Why We Should Celebrate The Feminine Power Of Maleficent

‘Maleficent Mistress of Evil’ poster | Disney

By Paige Sheffield

Let’s start with a fairly popular opinion: we need to see a larger number of strong women portrayed in the media.

We’ve made a lot of progress in terms of this, with an increasing number of women playing powerful heroes and villains in movies over the years, and challenging people’s preconceived notions of what women can do.

However, there’s some disagreement about what exactly these strong women should look like. When the ‘Wonder Woman’ movie came out in 2017, some people applauded it for showcasing a strong female hero. Others, however, criticized the film for relying too much on feminine stereotypes. Similar arguments could be made about Maleficent in the latest Maleficent movie, ‘Maleficent: Mistress of Evil’. 

Maleficent is fierce. She’s intimidating. She can be downright frightening. At times, she’s very cold. But we also see a warmer side of her — a side of her that cares deeply for Aurora, who is basically a daughter to her. I’m tired of the stereotype that all women are innately more compassionate and loving than men are. I roll my eyes when people suggest that all women have a sense of motherly love for their children that men could never achieve. However, I think Maleficent’s motherly love is a good thing. Maleficent is feminine, but she’s not a feminine stereotype. She is a deep, multi-faceted character, not entirely bad and not entirely good. 

When Maleficent embraces stereotypically feminine characteristics, it challenges the perception that femininity is synonymous with weakness. In the past, we’ve seen feminine characters who need to be saved, showing us that femininity is inherently weak. When movies have challenged this a bit, usually a feminine character is feminine but also strong — the two are unrelated or loosely related. But Maleficent isn’t strong in spite of her feminine characteristics — her motherly love gives her more power, and that’s important. 

In various realms, women’s empowerment advice pushes women to be more aggressive and adopt other characteristics that we associate with men or masculinity. When a woman wants to advance in her career, for example, she is often given advice that suggests management is something inherently masculine, and in order to achieve it, she should strive to be more like a stereotypical man. It’s fine if women have these “masculine” traits, but the idea that women need to essentially “man up” in order to succeed places the burden on women and is counterproductive.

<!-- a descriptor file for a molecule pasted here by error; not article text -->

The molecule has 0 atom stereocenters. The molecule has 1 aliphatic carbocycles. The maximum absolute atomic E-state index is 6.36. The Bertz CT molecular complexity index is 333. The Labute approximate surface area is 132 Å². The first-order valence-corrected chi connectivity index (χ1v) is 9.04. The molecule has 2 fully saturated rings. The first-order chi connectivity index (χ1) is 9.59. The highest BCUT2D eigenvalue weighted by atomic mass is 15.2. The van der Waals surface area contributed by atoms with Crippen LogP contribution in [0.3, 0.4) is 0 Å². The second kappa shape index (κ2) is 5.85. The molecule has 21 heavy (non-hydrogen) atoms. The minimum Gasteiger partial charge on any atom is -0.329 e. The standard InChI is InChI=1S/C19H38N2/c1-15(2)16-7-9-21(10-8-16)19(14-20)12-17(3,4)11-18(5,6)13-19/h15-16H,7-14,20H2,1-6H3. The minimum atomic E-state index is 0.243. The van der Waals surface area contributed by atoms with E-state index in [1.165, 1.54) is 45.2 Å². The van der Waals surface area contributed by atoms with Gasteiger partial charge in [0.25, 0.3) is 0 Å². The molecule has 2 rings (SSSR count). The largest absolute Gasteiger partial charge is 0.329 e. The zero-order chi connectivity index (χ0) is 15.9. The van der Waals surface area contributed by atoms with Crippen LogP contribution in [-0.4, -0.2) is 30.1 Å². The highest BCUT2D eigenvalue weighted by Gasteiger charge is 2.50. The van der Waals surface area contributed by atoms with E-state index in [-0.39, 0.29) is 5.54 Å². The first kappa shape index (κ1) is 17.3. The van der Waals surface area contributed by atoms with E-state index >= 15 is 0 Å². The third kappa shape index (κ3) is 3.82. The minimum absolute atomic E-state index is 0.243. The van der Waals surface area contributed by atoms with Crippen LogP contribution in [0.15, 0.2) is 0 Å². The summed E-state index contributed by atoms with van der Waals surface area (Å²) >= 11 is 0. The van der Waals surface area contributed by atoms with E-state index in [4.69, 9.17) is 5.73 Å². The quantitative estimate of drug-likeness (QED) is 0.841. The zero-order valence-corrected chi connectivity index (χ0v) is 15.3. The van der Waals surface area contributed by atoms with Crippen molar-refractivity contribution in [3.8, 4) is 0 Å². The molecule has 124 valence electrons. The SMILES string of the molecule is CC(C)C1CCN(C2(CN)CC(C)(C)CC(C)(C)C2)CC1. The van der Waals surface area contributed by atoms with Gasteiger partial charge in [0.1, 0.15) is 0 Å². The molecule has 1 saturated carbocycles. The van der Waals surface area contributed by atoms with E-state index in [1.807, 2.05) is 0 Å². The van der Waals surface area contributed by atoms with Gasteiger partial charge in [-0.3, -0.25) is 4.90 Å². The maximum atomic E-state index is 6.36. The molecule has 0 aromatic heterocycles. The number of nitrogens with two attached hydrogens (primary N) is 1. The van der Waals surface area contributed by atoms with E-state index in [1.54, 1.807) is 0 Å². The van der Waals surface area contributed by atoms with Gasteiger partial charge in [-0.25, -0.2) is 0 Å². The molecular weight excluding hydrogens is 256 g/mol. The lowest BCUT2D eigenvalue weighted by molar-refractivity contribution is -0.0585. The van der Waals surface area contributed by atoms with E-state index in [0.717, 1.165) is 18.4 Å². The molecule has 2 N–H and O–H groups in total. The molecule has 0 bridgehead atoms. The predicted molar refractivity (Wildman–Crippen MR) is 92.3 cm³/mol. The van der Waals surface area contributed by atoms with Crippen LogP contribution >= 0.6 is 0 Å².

The same is true for heroes and villains. Some woman heroes in movies have more stereotypically masculine traits. This is fine; after all, masculinity and femininity are constructs and of course, people deviate from them. Media should show us more of that. At the same time, if all woman heroes are shown with stereotypically masculine traits, what have we achieved? Sure, not all women are bound to feminine stereotypes, and that’s progress. But the message people receive is still that strength and masculinity go hand and hand. 

What I want to see is diversity — women from all sorts of backgrounds being powerful, and feeling all sorts of emotions, whether it’s rage, arrogance, compassion or love for their families. We deserve more than the lazy feminine stereotypes — but we deserve more than lazy masculine stereotypes placed on a woman instead of a man, too. This also applies to men. I’m waiting for more male heroes with some elements of “feminine” power. 

With language like “man up” and “don’t be a p*ssy” still existing (it doesn’t need to), I think it’s important for people to see women being strong — not just be being more like stereotypical men, but in a variety of ways. Our media doesn’t just need strong women — it needs diverse, strong people, who show us that traditional masculinity isn’t the only thing from which people can derive their strength. 

When I watched Maleficent, I cried. Over the years, I’ve seen people treat women as weak or inferior again and again. I’ve also seen people treat boys and men terribly because they acted too “feminine,” and to them, femininity means weakness. But Maleficent doesn’t need to conceal her “feminine” characteristics — they give her the strength she needs to make a difference.

‘Maleficent Mistress of Evil’ poster | Disney

Paige Sheffield is a writer and teacher. When she’s not traveling, exploring art exhibits or reading, she’s probably writing about gender issues and women’s empowerment on her blog: whywoman.net

Leave a Reply

This site uses Akismet to reduce spam. Learn how your comment data is processed.